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Johnny Depp vs. Amber Heard – The Recordings Heard Round the World

by | Jul 14, 2022 | Domestic Violence, Drama

After the shocking verdict in the defamation case between two Hollywood stars, it is hard not to speculate whether the multiple recordings of Amber Heard’s expressions which were admitted into evidence didn’t seal her fate of being found liable for falsely claiming to be a victim of domestic violence.

“Tell the world; Johnny. Tell them ‘Johnny Depp, I, Johnny Depp, a man, I’m a victim too of domestic violence.”

“see how many people believe or side with you.”

“I did not punch you; I was hitting you.”

“You’re such a baby, Johnny”

“I can’t promise you I won’t get physical again.”

Unlike Johnny Depp vs. Amber Heard, the vast majority of family law cases are heard before a judge and not a jury. A bench trial (when there is only a judge) can be incredibly different than presenting a case to a jury. While audio recordings may have been the lynchpin of the six week long televised trial, here are five reasons why pressing ‘record’ may not be the best evidence or serve you as well in your own domestic violence case. Plus five ways to ensure your evidence -regardless the type – is impactful.

1. An audio recording may cause suspicion about why a critical moment or argument is being recorded at all. Georgia is a one-party knowledge state for audio recordings, but even though you can record the conversation, many judges will hesitate and wonder how accurately a recorded conversation is when only one party knows they are recording. Since you know it’s being recorded, odds are you will be on your best behavior.

2. An audio recording may be too long. Hours of audio that can be boiled down to a minute of testimony may not bolster your case as much as you think when judges just want to know what was said, why, and what happened. Often times, audio recordings don’t answer those questions linearly because it is a conversation.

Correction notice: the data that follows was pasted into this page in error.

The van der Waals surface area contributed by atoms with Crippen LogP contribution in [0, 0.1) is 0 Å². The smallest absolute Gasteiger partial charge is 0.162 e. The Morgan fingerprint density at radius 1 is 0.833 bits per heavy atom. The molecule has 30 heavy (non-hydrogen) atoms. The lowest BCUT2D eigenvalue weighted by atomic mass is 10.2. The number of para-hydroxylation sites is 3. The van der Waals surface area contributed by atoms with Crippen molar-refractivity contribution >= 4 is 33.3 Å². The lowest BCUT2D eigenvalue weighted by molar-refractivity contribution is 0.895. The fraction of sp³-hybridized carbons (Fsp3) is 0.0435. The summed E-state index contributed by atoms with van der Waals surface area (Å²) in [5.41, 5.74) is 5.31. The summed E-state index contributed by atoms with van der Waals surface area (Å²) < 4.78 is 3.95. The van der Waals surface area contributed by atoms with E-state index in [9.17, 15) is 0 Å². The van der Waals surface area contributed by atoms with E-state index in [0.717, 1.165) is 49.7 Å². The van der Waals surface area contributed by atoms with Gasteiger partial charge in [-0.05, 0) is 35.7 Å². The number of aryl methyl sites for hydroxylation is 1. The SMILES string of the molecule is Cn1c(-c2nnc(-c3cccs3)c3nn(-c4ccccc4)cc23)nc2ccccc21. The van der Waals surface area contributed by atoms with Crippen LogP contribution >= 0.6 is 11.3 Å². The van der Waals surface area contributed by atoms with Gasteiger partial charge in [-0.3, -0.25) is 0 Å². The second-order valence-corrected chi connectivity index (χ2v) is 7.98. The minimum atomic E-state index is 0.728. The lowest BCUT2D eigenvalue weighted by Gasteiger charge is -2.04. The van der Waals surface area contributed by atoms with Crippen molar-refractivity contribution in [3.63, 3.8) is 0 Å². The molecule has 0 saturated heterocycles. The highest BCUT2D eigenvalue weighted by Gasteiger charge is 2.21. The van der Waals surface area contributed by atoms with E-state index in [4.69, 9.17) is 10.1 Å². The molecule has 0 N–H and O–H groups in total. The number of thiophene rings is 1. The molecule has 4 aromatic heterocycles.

3. An audio recording often hinders honest communication. Recording incentives people to protect their image, reputation, and narrative because they know others may hear it later. Not only does that halt effective communication, but it delays truth.

4. An audio recording may not be clear and understandable. What use is a recording when the speaker’s voice is low, muffled, or too far away?

5. Audio recordings require tech savvy courtrooms and judges. While on TV the technology is smooth and seamless, expecting no glitches when you rely on Window’s Media Player is a recipe for disaster.

That being said, text messages are also provide your opponent’s words that can be used against them to support your case. Unlike audio recordings, text messages are much more likely to aid your case. Here are 5 tips to make sure those text messages have the best impact:

1. Screen shots of your texts with the opposing party should have the contact name (firts and last) at the top. No nicknames, jokes, insults, or emojies. Bonus if it has their phone number as well.

2. A conversation thread should include the date and time stamp of the text. Sometimes this means waiting a day or two before saving a screen shot. It is well worth it to identify when the message was sent.

3. When it takes multiple captures to have the full conversation, make sure they read cohesively from screen shot to screen shot. This means, no overlap or duplicate messages, but also no jumps that could appear that something is missing.

4. If photos, gifs, videos, or links are imbedded in the texts, make sure they are legible in the screen shot or download.

5. Lastly, if you have text messages that are helpful to your case consider if there are any text messages from you that aren’t helpful. It is just as important to know what can be used against you. And don’t delete them; don’t omit them. The other side has your texts as well. Excerpting only the good parts will only highlight any bad parts.

So, while the audio recording from Johnny Depp and Amber Heard sealed the fates of the two stars, consider less riskier and more certain methods of proving your case.

Jess Lill

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